Monday, April 27, 2015

Protecting kids from fatal falls

Some tips on keeping kids safe - without padding them with bubble-wrap before they head out to the park.

Protecting kids from fatal falls

Over 2 million kids, ages 14 and younger, show up in hospital emergency rooms each year with fall-related injuries. Kids tumble down stairs, fall off playground equipment, take spills from bikes, scooters and skateboards – or fall out windows. About 80 die.

While fall-related deaths among kids have dropped in recent years, falls remain a leading cause of unintentional injury for children. Parents can take steps to keep kids safe – without padding them with bubble-wrap before they head out to the park or keeping the training wheels on their bikes til they turn 18.

I was curious about the types of falls that are most common – and most dangerous. One study of national injury data found that these are most common:

Estimated yearly injuries seen in emergency rooms from falls off: 


  • Stairs or Steps: 250,000
  • Playground Equipment: 218,000
  • Beds: 212,000
  • Shopping Carts: 23,000
  • Bleachers: 15,000
  • High chairs and baby seats: 14,000
  • Baby walkers: 4,700
  • Tree houses/Play Houses: 4,000
  • Baby changing tables: 2,700 


I asked Jack Kelly, M.D., associate chairman for the Department of Emergency Medicine at Einstein Medical Center in Philadelphia what parents should know – and do:

Which falls should concern parents most?

A common fall history is a fall down stairs. Parents/grandparents/babysitters must use safety fences to block stairs. Children need to be supervised ... constantly.

How can parents balance safety on playground with letting kids be kids, take risks, run around and have fun?

At playgrounds, it is essential to know if there is a "soft surface" or if the ground is blacktop or concrete. Falls at a soft surface playground may have less critical injuries. Many playground swings/slides/etc. may be too high and too dangerous for very small children, and parents must be concerned and savvy about this. If the distance of potential fall is twice the height of the child, that is a dangerous height. The child should not be on that ride/swing/slide/monkey bars. Parents will always have to balance letting the child play, with understanding that they are in dangerous territory. We let children play ... but not with matches. Parents need to be smart about this.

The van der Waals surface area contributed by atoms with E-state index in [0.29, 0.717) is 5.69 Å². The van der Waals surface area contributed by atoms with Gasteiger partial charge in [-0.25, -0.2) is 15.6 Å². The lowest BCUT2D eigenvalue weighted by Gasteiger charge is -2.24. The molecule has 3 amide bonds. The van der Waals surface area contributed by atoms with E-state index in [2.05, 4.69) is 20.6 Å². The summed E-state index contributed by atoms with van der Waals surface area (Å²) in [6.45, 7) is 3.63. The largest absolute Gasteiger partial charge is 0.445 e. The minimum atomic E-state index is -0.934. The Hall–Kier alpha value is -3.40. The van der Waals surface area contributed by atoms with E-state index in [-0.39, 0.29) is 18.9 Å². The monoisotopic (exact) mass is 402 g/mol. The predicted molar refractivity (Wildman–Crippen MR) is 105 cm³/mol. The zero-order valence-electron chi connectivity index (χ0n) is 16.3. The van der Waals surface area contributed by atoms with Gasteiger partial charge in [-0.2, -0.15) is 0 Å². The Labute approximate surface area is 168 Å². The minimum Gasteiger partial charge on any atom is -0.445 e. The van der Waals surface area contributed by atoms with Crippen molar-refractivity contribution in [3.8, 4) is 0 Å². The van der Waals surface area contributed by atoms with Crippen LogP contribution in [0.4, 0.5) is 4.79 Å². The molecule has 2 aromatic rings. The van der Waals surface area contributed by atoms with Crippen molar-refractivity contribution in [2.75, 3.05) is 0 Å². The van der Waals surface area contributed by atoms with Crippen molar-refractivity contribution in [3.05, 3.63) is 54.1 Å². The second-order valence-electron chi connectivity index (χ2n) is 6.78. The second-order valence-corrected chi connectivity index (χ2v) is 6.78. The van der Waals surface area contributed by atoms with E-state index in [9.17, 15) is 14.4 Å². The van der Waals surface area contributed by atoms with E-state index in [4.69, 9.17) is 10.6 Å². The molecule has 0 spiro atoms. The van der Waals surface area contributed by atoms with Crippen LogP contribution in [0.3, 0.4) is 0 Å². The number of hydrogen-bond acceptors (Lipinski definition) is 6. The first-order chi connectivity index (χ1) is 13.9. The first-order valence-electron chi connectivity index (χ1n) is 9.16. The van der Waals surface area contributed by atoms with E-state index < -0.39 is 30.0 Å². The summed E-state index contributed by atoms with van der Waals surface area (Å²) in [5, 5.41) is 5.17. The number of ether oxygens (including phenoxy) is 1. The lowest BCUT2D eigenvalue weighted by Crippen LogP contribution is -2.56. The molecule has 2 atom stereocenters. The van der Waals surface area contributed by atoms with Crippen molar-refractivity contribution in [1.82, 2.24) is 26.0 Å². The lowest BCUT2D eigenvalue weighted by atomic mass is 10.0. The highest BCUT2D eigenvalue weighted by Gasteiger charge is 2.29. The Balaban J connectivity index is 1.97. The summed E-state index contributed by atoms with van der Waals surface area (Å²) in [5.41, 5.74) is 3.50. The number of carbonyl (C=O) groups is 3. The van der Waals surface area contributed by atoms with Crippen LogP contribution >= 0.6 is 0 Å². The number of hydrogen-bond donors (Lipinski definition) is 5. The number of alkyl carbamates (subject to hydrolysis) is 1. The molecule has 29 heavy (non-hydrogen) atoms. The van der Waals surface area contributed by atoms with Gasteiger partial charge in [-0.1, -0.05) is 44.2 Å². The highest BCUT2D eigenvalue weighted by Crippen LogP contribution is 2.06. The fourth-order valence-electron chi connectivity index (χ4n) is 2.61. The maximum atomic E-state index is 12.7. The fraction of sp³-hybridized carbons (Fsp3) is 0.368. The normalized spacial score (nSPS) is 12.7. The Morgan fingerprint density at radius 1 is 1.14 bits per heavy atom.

What about helmets to prevent head injuries in falls when riding bikes, roller-blading — skiing and sledding, too? Would helmets reduce injuries or severity significantly and should more parents kids wear them?

Helmets for bike riding, skiing, horseback riding and other activities are essential, and as important as seat belts. Parents must mandate that their children wear helmets during these specific activities, and enforce it.

About this blog
The Healthy Kids blog is your window into the latest news, research and advice around children's health. Learn more about our growing list of contributors here.

If you have questions about your child's health, ask them here.

Anna Nguyen Healthy Kids blog Editor
Sarah Levin Allen, Ph.D., CBIS Assistant Professor of Psychology at Philadelphia College of Osteopathic Medicine
Stephen Aronoff, M.D., M.B.A. Chair of the Department of Pediatrics at Temple University Hospital
Peter Bidey, D.O. Medical Director of Family Medicine at Philadelphia College of Osteopathic Medicine
Christopher C. Chang, MD, PhD, MBA, FAAAAI, FACAAI Associate Professor of Medicine in division of Rheumatology, Allergy and Clinical Immunology at UC Davis
Katherine K. Dahlsgaard, Ph.D. Lead Psychologist of The Anxiety Behaviors Clinic at Children's Hospital of Philadelphia
Gary A. Emmett, M.D., F.A.A.P Director of Hospital Pediatrics at TJU Hospital & Pediatrics Professor at Thomas Jefferson Univ.
Magee DeFelice, M.D. Division Chief of Allergy and Immunology at Nemours/Alfred I. duPont Hospital for Children
Hazel Guinto-Ocampo, M.D. Chief of Pediatric Emergency Services at Nemours duPont Pediatrics/Bryn Mawr Hospital
Rima Himelstein, M.D. Adolescent Medicine Specialist at Crozer-Keystone Health System
Jessica Kendorski, PhD, NCSP, BCBA-D Associate Professor in School Psychology/Applied Behavior Analysis at Philadelphia College of Osteopathic Medicine
Anita Kulick President & CEO, Educating Communities for Parenting
Janet Rosenzweig, MS, PhD, MPA VP for Programs & Research for Prevent Child Abuse America
Beth Wallace Smith, R.D. Registered Dietitian at Children's Hospital of Philadelphia
Emiliano Tatar, M.D. Pediatrician at Einstein Healthcare Network Roxborough Plaza
Jeanette Trella, Pharm.D Managing Director at The Poison Control Center at CHOP
W. Douglas Tynan, Ph.D., ABPP Director of Integrated Health Care for American Psychological Association
Flaura Koplin Winston, M.D., Ph.D. Scientific Director of the Children’s Hospital of Philadelphia’s Center for Injury Research and Prevention
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